Friday, October 28, 2011

He Was A Man - The Four Way Restaurant


This afternoon I had a lunch of neck bones, pickled tomatoes and black-eyed peas at the legendary Four Way restaurant at the corner of Mississippi and Walker in South Memphis. The soul food restaurant is currently celebrating it’s 65th year in business. It’s a couple blocks north of the Stax Museum, a couple blocks west of the historically-black LeMoyne-Owen College and eight blocks east of the infamously rowdy corner of Fourth and Walker that gets name dropped in songs by South Memphis artists ranging from Booker T. (who grew up three blocks south of the Four Way) to Zed Zilla. And it was Martin Luther King, Jr.’s favorite place to eat on visits to Memphis.



The menu selections at the Four Way rotate from day-to-day the same way they do at most Southern meat-and-veggie-combo-plate restaurants. Neck bones are a classic staple of soul food, which is based around making delicious food out of the cheaper, less desirable selections of meat and vegetables that were once commonly reserved for slaves and sharecroppers. What makes people consider neck bones a less desirable cut of meat is the high ratio of bone to meat, which can make eating them a messy and time-consuming process. But it’s worth the effort, since the meat on a pork neck bone is some of the most tender and flavorful you’re going to find. 



Reading accounts of Dr. King’s visits to the restaurant that are posted on the walls provides a thought-provokingly human element to someone who is such a revered icon that it is easy to lose sight of the man himself. Memphis had its name forever tarnished when Dr. King was murdered here by a man from Illinois who became involved with the white power movement while living in Los Angeles. James Earl Ray traveled to from L.A. to Atlanta to assassinate King, but he arrived there to read in the Atlanta newspaper that King was in Memphis.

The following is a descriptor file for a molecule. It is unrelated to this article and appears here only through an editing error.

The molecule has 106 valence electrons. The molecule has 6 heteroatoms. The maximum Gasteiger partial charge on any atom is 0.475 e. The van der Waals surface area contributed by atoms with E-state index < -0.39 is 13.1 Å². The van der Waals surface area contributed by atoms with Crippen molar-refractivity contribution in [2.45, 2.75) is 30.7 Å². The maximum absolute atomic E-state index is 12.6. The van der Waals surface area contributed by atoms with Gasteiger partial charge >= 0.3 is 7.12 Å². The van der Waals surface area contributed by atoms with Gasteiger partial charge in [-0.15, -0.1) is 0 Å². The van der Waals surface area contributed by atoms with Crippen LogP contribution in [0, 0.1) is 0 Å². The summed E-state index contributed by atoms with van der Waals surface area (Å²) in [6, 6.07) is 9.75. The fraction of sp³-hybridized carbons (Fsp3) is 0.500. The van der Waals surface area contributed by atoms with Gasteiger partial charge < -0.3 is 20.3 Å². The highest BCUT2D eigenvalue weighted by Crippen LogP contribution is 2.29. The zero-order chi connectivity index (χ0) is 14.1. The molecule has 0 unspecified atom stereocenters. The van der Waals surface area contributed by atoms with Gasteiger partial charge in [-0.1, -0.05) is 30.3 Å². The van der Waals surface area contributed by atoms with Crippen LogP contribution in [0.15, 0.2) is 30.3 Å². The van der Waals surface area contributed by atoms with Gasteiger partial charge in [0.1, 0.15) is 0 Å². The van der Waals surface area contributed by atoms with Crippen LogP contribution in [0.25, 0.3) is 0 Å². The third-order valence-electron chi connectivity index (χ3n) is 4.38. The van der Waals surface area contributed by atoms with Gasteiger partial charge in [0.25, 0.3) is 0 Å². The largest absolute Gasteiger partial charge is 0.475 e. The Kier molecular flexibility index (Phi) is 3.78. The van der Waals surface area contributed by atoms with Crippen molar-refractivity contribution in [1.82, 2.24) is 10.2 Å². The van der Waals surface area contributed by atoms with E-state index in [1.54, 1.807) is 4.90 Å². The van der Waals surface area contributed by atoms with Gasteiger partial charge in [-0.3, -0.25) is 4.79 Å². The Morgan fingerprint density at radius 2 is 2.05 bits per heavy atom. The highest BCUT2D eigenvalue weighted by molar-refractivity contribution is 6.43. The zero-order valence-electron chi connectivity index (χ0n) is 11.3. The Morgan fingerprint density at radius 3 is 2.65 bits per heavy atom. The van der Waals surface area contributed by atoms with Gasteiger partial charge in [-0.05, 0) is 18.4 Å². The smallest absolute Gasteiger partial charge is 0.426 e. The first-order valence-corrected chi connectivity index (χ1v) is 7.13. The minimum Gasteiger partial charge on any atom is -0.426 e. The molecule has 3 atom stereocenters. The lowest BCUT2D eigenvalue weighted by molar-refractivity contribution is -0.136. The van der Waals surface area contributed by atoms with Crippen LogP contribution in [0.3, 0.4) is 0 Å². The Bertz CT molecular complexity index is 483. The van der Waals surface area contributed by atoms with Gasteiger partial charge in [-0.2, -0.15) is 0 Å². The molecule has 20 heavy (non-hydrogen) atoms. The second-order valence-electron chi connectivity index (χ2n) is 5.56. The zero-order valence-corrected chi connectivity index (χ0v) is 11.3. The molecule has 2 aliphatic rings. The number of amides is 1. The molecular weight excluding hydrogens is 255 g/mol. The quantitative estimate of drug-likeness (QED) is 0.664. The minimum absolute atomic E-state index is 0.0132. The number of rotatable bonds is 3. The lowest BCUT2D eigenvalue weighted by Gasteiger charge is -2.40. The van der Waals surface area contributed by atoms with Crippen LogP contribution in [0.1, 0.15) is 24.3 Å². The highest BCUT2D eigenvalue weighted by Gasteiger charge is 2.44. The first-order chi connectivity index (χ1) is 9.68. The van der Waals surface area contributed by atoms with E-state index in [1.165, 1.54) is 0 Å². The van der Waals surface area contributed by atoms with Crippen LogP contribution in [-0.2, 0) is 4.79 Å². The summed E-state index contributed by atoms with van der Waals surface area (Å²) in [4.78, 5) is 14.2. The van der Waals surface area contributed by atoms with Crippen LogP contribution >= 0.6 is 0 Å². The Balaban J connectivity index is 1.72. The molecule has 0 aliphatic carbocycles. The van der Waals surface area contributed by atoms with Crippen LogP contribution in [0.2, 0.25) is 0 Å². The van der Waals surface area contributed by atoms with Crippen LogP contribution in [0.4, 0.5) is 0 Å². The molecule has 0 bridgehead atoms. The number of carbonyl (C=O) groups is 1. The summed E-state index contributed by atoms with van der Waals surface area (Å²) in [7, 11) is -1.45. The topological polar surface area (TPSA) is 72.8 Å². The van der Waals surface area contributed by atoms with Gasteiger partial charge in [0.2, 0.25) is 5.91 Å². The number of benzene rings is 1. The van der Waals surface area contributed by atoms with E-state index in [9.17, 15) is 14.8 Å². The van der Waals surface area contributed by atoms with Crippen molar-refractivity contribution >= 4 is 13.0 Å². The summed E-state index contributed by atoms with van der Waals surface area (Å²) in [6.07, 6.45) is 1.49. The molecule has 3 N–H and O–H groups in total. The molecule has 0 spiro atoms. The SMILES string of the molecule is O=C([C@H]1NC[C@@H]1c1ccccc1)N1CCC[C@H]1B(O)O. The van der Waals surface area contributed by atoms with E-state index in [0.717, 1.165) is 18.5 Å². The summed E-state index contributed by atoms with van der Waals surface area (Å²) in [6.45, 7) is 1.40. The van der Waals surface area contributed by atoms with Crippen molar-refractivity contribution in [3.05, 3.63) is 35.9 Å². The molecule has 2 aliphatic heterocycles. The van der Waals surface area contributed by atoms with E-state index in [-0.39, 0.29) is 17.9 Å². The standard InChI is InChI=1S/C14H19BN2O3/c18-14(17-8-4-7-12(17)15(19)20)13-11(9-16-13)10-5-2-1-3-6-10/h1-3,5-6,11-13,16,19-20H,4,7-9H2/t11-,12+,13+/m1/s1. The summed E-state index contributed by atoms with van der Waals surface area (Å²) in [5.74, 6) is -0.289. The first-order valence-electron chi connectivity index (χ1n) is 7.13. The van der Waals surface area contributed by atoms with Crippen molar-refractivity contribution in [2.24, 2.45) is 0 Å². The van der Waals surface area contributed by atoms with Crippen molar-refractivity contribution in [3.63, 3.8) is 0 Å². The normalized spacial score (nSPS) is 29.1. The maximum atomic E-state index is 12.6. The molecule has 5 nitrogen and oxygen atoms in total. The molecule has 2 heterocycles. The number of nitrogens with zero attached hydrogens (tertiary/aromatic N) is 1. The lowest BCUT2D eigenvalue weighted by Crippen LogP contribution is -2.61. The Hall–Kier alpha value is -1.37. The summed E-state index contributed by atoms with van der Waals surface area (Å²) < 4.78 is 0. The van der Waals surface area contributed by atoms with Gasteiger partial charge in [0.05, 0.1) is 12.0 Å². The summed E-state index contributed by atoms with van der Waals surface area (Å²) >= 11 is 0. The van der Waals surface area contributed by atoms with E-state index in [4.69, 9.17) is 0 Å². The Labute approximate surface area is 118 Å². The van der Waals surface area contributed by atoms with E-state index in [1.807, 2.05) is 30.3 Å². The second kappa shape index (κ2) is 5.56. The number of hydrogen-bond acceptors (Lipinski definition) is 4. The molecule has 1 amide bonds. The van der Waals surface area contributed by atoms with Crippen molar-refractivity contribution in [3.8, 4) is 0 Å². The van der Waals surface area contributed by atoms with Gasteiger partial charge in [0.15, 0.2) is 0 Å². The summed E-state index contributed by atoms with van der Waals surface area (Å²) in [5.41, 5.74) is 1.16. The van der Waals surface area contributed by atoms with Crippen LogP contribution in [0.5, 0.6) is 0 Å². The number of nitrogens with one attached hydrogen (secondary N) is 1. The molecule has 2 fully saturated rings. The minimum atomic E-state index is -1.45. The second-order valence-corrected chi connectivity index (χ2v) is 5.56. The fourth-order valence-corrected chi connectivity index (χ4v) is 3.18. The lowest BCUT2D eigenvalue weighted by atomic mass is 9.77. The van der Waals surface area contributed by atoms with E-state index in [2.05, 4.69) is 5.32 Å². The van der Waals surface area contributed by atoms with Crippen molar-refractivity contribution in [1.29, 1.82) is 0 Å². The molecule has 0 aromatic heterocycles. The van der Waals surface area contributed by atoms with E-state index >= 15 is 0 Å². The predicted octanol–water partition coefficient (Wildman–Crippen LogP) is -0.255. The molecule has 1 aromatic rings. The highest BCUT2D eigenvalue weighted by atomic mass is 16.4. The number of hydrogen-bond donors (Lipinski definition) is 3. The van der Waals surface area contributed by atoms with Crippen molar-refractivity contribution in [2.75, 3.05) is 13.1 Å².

Since April 4, 1968, Memphis has been associated with the violent death of Dr. King. It’s easy to forget that he was brought here on that final trip by love for our city’s people. King came to Memphis to stand with the striking sanitation workers of the AFSCME Local 1733 and was murdered by an outsider whose name is now forever linked to our home. The problem with turning people into heroes is that we rob them of some of their humanity. In fact, it almost seems somehow wrong to talk about Dr. King in a blog about eating neck bones at a soul food restaurant. He was a black man who was born in Georgia at the beginning of the depression. He didn’t grow up eating foie gras. It’s stunning to sit in the Four Way and reflect on him as a man who loved sitting in the same room and who could never resist ordering the peach cobbler.

The Four Way on Urbanspoon

3 comments:

  1. May I PLEASE use the photo of the restaurant? I am in the process of making a documentary about Memphis and I need a photo. I will give you FULL credit.

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    1. Send me a message through the blog's Facebook page. You can use this one as long as you credit it, but I could also get you a much better one. The two here were taken with an old cell phone camera.

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